Students lobby for University

Students+from+the+Universitys+Urbana-Champaign%2C+Springfield+and+Chicago+campuses+gathered+at+the+Capitol+Building+in+Springfield+on+Wednesday+to+lobby+against+Gov.+Bruce+Rauners+proposed+budget+cuts.

Students from the University’s Urbana-Champaign, Springfield and Chicago campuses gathered at the Capitol Building in Springfield on Wednesday to lobby against Gov. Bruce Rauner’s proposed budget cuts.

By Michelle Redondo

Students took the opportunity to advocate for the University Wednesday when they traveled to Springfield to fight Gov. Bruce Rauner’s proposed budget cuts.

Students from all three University campuses met in Springfield with Illinois legislators for Lobby Day to discuss the proposed 31.5 percent budget cut, or $209 million, to the state’s appropriations for higher education.

Lobby Day is an annual event where students meet with senators and representatives to share their concerns about the University or state, said Tim Knudsen, graduate student in the College of Law.

Roaming the Capitol Building, students presented legislators with facts about the University to fight the proposed budget cuts.

Knudsen said the students view the budget cuts as a scary realization. He said the less money and funding that goes into school, the more the quality of education will decrease. In order to make a bigger impact, Knudsen said he and others on the planning committee for Lobby Day focused on getting more students involved.

“My biggest concern is maintaining quality of the U of I education. The tuition can only go so high until they stop attracting students,” Knudsen said. “I’m concerned the cuts are going to come from faculties, great resources like the Career Center and things that really matter to attracting the best students in the country.”

President Robert Easter said he believes the value of student’s education will continue to be upheld, regardless of the challenges and despite the students’ fears.

“The biggest challenge is the uncertainty and not knowing what we are dealing with,” Easter said. “It will have very real impacts and will make us a very different place.”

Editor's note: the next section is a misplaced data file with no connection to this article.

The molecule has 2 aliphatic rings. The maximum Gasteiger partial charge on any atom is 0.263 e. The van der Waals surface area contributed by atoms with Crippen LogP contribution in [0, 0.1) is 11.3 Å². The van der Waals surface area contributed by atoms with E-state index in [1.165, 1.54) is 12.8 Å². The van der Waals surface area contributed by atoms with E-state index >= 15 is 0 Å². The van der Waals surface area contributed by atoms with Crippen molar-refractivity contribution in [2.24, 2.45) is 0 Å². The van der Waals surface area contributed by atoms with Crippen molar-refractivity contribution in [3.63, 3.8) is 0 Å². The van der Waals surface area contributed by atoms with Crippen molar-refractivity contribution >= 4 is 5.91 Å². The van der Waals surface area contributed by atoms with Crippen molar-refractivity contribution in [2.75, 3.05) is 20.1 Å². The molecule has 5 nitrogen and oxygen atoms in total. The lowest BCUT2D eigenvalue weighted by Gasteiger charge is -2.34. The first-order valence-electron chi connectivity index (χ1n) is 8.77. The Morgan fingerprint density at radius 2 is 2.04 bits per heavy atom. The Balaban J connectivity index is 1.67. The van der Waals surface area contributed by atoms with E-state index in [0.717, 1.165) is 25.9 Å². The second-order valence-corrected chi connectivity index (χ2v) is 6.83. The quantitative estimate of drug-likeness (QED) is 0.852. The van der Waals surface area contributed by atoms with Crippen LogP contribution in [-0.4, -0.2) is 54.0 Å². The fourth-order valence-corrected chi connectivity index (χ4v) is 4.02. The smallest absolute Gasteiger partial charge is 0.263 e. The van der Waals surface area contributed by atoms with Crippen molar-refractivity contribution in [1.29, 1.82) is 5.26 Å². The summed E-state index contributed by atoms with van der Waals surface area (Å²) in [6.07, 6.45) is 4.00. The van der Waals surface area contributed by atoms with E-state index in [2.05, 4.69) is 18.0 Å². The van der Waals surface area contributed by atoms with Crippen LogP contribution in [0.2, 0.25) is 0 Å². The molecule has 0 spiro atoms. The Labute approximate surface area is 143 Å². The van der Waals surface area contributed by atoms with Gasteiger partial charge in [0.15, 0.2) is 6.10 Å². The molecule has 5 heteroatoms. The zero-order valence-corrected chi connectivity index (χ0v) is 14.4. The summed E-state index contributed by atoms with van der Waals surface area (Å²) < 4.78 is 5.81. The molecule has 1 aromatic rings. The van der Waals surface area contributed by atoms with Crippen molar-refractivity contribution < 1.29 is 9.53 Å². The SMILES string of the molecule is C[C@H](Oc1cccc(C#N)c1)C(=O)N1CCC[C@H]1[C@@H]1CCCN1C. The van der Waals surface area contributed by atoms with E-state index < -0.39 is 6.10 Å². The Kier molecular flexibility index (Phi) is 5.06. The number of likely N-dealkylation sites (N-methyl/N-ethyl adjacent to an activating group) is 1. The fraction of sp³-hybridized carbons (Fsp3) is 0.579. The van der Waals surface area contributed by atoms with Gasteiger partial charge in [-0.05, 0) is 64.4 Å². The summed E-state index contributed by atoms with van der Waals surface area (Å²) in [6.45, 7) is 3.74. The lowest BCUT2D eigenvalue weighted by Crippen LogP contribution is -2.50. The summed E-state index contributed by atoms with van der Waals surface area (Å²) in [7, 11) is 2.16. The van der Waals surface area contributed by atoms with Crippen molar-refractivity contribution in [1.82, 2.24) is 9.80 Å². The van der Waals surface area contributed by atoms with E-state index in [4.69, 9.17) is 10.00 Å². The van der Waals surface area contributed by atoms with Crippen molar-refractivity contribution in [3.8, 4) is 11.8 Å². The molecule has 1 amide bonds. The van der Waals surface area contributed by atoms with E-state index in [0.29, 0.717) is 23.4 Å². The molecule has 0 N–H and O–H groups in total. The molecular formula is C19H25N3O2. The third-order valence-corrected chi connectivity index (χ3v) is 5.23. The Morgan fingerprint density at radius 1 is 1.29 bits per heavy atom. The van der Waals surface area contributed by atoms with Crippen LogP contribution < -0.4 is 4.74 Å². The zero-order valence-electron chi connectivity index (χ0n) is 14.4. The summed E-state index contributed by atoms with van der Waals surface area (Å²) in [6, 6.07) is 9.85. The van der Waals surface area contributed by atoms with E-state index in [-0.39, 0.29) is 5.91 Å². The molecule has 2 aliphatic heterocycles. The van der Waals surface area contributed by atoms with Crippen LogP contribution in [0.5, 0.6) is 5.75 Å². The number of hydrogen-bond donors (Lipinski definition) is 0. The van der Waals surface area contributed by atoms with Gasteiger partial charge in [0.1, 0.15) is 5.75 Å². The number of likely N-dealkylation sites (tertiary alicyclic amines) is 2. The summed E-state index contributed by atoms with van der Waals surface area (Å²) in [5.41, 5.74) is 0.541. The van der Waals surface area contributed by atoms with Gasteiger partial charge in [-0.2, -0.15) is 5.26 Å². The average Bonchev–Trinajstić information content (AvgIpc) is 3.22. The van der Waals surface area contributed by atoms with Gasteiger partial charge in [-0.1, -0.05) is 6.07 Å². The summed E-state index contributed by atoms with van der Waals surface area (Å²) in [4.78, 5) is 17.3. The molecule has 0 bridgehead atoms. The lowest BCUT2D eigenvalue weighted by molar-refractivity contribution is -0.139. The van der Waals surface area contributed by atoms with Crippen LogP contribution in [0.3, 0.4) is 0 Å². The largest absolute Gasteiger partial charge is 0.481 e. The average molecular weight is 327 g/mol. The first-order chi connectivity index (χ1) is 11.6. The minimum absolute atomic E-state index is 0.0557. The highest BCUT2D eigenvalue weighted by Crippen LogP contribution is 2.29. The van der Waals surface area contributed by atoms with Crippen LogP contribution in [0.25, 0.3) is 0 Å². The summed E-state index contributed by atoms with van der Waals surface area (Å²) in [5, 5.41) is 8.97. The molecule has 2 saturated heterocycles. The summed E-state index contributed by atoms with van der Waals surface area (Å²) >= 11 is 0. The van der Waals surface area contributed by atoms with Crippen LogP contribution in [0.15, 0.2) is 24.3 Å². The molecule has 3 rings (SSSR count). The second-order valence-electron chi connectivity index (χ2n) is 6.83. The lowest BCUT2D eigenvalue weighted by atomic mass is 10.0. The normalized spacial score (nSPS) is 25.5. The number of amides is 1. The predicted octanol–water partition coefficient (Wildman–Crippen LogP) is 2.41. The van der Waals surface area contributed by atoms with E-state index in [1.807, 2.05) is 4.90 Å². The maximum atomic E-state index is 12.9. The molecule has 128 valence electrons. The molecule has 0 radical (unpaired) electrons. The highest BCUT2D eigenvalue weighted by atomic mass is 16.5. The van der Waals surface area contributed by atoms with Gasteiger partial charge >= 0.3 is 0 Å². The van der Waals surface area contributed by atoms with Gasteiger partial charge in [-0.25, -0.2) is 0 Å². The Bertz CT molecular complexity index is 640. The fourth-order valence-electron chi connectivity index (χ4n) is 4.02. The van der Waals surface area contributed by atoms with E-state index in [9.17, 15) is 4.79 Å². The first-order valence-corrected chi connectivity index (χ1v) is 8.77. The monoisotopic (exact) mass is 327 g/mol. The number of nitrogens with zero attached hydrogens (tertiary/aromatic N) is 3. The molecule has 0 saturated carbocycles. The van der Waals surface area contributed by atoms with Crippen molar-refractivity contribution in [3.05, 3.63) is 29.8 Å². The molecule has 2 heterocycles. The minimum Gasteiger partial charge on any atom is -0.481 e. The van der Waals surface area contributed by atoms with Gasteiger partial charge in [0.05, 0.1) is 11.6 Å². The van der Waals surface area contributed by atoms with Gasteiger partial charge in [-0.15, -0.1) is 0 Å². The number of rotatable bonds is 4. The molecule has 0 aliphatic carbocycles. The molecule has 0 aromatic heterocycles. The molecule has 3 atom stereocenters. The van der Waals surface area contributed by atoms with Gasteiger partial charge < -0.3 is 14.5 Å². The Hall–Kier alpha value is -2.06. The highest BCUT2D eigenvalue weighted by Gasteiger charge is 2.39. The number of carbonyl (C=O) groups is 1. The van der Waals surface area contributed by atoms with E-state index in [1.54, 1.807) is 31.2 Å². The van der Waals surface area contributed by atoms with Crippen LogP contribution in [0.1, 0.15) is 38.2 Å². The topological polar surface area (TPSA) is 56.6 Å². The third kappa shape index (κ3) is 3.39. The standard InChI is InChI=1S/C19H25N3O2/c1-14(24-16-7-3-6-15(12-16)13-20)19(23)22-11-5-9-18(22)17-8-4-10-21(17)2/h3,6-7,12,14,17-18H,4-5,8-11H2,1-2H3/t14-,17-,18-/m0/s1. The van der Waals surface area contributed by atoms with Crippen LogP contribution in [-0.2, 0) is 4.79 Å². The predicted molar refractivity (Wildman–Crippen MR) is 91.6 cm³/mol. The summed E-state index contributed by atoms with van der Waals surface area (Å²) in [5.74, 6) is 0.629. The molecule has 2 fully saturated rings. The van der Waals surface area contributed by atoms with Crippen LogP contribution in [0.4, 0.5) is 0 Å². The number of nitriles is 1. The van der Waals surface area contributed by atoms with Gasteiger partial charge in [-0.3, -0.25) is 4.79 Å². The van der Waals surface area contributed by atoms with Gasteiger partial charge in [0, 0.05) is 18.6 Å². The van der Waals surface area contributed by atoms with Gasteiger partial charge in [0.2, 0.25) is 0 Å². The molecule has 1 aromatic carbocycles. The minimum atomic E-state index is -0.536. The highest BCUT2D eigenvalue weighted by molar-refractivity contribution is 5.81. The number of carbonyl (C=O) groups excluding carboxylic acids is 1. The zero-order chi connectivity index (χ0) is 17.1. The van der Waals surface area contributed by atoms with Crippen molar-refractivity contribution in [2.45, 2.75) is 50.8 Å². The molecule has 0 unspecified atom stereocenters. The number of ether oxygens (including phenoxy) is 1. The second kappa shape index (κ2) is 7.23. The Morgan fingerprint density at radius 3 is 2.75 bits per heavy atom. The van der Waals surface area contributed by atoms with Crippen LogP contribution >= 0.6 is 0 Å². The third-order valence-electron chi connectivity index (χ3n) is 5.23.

Easter said he thinks the out of classroom experience makes the University unique but it is at risk too.

He said he hopes the University can protect the integrity of its faculty, as the cuts could make recruitment more difficult.

“If we are trying to recruit someone who is a star somewhere, there will be a perception that Illinois is a financially difficult place and will be another indirect effect to hiring them,” Easter said.

Senator Chris Nybo, R-24, a supporter of the proposed budget cut, said the cuts would improve the fiscal atmosphere in Illinois as a whole.

Nybo said although the budgets will make it more difficult for students during their time in college, the better economic status will help them get jobs and create revenue faster later in life.

Because universities compete throughout the nation, they have a higher likelihood of funding from outside sources, he said.

“The philosophy is that these are institutions that operate in a free market,” Nybo said.

Those against the budget cuts such as, Senator Scott Bennett, D-52, see universities as a way to continue building revenue for the state.

“When you make cuts, they fall on the students and the next generation that will build this state,” Bennett said. “Students can still go to skill with these cuts, but the debt they carry will decide their future.”

Knudsen said he thinks some cuts must be made due to the financial crisis, but he disagrees with the size of the proposed budget cuts.

If approved, the proposed cuts would go into effect on July 1, starting fiscal year 2016.

“I wouldn’t have spent so many years here if I didn’t think it was such a fabulous university. It’s ranking keeps rising and I would hate to see that success plateau,” Knudsen said. “This university is such a boost to our economy, and I think this should be viewed on a pedestal.”

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